Artemisia vulgaris (A.vulgaris) belonging to family Compositae, commonly known as mugwort, has been used as a medicinal herb in Chinese traditional medicine for treatment of diseases. Studies have reported a diversity of activities for this plant which include antiseptic, antispasmodic, antigastric, anticancer and nervous system diseases. However, the anticancer activity of A.vulgaris in HCT-15 human colon cancer cells has not been scientifically validated. Therefore the present study aimed at evaluating the anticancer activity of methanolic extract of A.vulgaris against HCT-15 human colon cancer cell line. Cell cytotoxicity effects of the extract were evaluated by MTT cell viability assay, while clonogenic assay assessed the effects on cancer cell colony formation. Effects on reactive oxygen species (ROS) production and mitochondrial membrane potential (MMP) were evaluated by flow cytometry. In vitro wound healing assay was used to evaluate the effects on cell migration. To confirm autophagy, we evaluated the expression of several autophagy-associated proteins using Western blot assay. Results indicated that the methanolic extract of A.vulgaris exhibited an IC50 value of 50 μg/ml and exerted its cytotoxic effects in a dose-dependent manner. Moreover, it was observed that the extract inhibits colony formation and induces autophagy dose-dependently. The underlying mechanism for the induction of autophagy was found to be ROS-mediated MMP and significant inhibition of cell migration potential of colon cancer cells at the IC50 was observed. These results strongly stress that the methanolic extract may prove a source for the isolation of novel anticancer lead molecules for the management of colon cancer.

  2. Trehalose-mediated autophagy impairs the anti-viral function of human primary airway epithelial cells.

    Directory of Open Access Journals (Sweden)

    Qun Wu

    Full Text Available Human rhinovirus (HRV is the most common cause of acute exacerbations of chronic lung diseases including asthma. Impaired anti-viral IFN-λ1 production and increased HRV replication in human asthmatic airway epithelial cells may be one of the underlying mechanisms leading to asthma exacerbations. Increased autophagy has been shown in asthmatic airway epithelium, but the role of autophagy in anti-HRV response remains uncertain. Trehalose, a natural glucose disaccharide, has been recognized as an effective autophagy inducer in mammalian cells. In the current study, we used trehalose to induce autophagy in normal human primary airway epithelial cells in order to determine if autophagy directly regulates the anti-viral response against HRV. We found that trehalose-induced autophagy significantly impaired IFN-λ1 expression and increased HRV-16 load. Inhibition of autophagy via knockdown of autophagy-related gene 5 (ATG5 effectively rescued the impaired IFN-λ1 expression by trehalose and subsequently reduced HRV-16 load. Mechanistically, ATG5 protein interacted with retinoic acid-inducible gene I (RIG-I and IFN-β promoter stimulator 1 (IPS-1, two critical molecules involved in the expression of anti-viral interferons. Our results suggest that induction of autophagy in human primary airway epithelial cells inhibits the anti-viral IFN-λ1 expression and facilitates HRV infection. Intervention of excessive autophagy in chronic lung diseases may provide a novel approach to attenuate viral infections and associated disease exacerbations.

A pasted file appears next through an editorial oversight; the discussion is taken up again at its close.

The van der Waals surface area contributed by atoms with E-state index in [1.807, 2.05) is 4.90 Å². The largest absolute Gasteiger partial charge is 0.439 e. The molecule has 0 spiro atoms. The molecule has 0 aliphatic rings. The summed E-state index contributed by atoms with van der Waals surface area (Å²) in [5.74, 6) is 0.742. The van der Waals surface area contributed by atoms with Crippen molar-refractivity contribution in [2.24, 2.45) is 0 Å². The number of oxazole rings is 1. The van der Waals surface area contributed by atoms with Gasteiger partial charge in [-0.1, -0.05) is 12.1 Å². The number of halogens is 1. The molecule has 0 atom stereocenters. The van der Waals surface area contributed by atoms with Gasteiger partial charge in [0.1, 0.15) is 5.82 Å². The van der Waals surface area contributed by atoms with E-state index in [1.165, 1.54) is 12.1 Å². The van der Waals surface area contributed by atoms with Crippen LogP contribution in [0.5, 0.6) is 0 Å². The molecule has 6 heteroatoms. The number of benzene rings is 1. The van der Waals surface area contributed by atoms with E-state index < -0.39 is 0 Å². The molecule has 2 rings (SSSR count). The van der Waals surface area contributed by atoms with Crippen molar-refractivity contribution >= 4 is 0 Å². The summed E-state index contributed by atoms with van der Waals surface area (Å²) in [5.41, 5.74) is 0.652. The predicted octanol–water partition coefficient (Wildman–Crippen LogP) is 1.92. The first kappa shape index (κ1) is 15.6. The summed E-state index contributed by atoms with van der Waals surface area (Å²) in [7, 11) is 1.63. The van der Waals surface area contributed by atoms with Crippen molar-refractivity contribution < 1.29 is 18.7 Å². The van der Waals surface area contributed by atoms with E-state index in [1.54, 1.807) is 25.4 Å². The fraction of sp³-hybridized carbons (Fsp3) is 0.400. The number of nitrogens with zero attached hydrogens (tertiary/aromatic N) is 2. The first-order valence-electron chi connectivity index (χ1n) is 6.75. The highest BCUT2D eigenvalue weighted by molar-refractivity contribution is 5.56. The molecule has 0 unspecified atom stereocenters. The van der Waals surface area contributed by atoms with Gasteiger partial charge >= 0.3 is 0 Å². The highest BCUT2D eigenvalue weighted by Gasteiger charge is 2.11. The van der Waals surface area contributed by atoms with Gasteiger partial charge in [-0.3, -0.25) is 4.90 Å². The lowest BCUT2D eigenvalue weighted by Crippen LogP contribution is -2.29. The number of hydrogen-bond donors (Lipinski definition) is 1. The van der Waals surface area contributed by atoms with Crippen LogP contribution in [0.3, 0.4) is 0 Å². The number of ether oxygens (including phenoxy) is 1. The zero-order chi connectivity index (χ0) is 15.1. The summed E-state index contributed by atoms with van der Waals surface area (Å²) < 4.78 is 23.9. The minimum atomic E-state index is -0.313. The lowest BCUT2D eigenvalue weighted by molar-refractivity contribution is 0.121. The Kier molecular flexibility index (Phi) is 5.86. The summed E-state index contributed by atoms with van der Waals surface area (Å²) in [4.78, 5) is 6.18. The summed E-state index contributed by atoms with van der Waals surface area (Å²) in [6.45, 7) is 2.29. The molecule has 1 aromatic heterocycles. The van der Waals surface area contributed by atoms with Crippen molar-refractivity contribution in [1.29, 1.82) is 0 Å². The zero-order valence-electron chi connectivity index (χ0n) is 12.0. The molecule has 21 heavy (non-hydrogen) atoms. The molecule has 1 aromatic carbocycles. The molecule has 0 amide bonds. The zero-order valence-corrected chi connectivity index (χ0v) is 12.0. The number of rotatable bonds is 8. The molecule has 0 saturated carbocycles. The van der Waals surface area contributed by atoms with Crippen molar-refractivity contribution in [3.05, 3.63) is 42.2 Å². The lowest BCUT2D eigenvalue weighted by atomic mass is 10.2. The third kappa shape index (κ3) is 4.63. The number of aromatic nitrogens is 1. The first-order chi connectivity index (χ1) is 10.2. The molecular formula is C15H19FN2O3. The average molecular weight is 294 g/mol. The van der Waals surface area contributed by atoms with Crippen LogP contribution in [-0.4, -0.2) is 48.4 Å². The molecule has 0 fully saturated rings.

3. Oxygen-glucose deprivation regulates BACE1 expression through induction of autophagy in Neuro-2a/APP695 cells

    Directory of Open Access Journals (Sweden)

    Rong-fu Chen

    2015-01-01

    Full Text Available Our previous findings have demonstrated that autophagy regulation can alleviate the decline of learning and memory by eliminating deposition of extracellular beta-amyloid peptide (Aβ in the brain after stroke, but the exact mechanism is unclear. It is presumed that the regulation of beta-site APP-cleaving enzyme 1 (BACE1, the rate-limiting enzyme in metabolism of Aβ, would be a key site. Neuro-2a/amyloid precursor protein 695 (APP695 cell models of cerebral ischemia were established by oxygen-glucose deprivation to investigate the effects of Rapamycin (an autophagy inducer or 3-methyladenine (an autophagy inhibitor on the expression of BACE1. Either oxygen-glucose deprivation or Rapamycin down-regulated the expression of BACE1 while 3-methyladenine up-regulated BACE1 expression. These results confirm that oxygen-glucose deprivation down-regulates BACE1 expression in Neuro-2a/APP695 cells through the introduction of autophagy.